Religion in China

China’s new rules for Xinjiang ban parents from encouraging or forcing children into religion

PUBLISHED : Wednesday, 12 October, 2016, 11:53am
UPDATED : Friday, 06 January, 2017, 1:42pm

Parents and guardians in China’s heavily Muslim region of Xinjiang who encourage or force their children into religious activities will be reported to police, the government said on Wednesday while unveiling new education rules.

Hundreds of people have died in recent years in Xinjiang, the far western home to the Muslim Uygur people, in unrest blamed by Beijing on Islamist militants and separatists, though rights groups say the violence is more a reaction to repressive Chinese policies.

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The government strongly denies committing any abuses in Xinjiang and insists the legal, cultural and religious rights of the Uygur people are fully protected.

While China officially guarantees freedom of religion, minors are not supposed to participate in religious activity and authorities have cracked down on underground Muslim religious schools, or madrassas, in Xinjiang in recent years.

New education rules, to come into effect on November 1 and carried by the official Xinjiang Daily, say parents or guardians cannot “organise, lure or force minors into attending religious activities”.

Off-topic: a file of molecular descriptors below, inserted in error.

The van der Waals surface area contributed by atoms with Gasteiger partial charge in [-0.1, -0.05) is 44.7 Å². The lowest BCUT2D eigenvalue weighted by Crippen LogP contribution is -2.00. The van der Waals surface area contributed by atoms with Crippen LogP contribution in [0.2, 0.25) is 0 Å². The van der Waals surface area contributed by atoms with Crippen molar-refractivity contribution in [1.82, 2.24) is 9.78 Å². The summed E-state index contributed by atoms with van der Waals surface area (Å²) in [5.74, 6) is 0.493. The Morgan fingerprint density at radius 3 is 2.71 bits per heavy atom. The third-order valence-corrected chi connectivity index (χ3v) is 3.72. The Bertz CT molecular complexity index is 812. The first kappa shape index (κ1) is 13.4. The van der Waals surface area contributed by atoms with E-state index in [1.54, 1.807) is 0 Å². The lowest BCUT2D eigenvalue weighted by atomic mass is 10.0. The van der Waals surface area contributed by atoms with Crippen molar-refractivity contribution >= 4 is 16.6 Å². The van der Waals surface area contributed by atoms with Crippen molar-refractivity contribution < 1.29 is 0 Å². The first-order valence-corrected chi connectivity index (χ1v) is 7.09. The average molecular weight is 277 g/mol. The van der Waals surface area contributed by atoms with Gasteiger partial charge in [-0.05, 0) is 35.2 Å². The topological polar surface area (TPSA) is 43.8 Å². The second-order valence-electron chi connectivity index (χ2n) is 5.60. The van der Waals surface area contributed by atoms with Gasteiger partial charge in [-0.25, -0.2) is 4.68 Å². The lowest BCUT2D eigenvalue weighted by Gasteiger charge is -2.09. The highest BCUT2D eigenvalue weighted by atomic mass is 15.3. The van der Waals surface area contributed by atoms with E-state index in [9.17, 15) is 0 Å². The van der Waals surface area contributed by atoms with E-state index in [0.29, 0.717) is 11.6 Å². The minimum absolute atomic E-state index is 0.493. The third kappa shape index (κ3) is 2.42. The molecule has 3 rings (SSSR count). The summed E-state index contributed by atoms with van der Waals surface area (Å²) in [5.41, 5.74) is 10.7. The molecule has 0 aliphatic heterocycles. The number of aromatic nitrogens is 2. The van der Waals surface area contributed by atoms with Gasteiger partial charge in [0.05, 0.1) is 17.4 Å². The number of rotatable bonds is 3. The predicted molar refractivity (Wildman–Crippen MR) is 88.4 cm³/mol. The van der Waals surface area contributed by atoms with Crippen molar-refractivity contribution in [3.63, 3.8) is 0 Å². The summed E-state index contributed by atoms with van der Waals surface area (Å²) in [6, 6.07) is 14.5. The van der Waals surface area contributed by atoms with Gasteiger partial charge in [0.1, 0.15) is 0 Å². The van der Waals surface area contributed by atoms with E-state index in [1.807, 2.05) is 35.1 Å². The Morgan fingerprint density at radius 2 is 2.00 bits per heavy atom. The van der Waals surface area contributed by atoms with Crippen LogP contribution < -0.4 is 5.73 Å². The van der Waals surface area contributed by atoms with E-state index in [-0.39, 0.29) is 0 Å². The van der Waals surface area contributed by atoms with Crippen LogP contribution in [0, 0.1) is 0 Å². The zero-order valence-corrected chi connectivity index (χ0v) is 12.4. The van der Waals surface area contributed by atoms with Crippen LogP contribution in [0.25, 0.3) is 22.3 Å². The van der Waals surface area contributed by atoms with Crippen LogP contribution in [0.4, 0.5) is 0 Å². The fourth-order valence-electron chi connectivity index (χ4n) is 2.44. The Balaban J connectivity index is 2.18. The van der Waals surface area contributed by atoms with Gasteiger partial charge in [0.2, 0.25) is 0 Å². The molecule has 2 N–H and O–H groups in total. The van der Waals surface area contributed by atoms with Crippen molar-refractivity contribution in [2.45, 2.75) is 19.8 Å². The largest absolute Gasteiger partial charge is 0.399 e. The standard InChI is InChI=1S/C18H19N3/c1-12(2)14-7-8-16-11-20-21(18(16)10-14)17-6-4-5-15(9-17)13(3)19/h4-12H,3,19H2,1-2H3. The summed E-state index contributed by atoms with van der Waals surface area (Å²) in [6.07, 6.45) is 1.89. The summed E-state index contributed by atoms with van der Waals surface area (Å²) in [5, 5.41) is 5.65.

Neither should they promote extremist beliefs in children, nor force them to dress in extremist clothing or other symbols, the newspaper said, echoing the tone of previous rules against beards for men or head coverings for women.

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“Any group or person has the right to stop these kinds of behaviours and report them to the public security authorities,” the government said in the rules.

The rules also ban any form of religious activity in schools.

If parents are unable to properly guide their children away from harmful extremist or terrorist ways and they cannot continue to study at their existing schools, they can apply to have their children sent to specialist schools to “receive rectification”, the rules state.

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Schools must guide students away from separatism and extremism, to create an environment that “esteems science, seeks the truth, refuses ignorance [and] opposes superstition”.

Many Uygurs resent restrictions on their culture and religion, and complain they are denied economic opportunities amid an influx of majority Han Chinese into Xinjiang.

China has locked up Uygurs who have campaigned for better treatment of their people, the most prominent being economics professor Ilham Tohti, jailed for life in 2014 on separatism charges.

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He was awarded a prestigious annual human rights award on Tuesday, drawing an angry response from Beijing, which said he was a criminal who praised terrorists.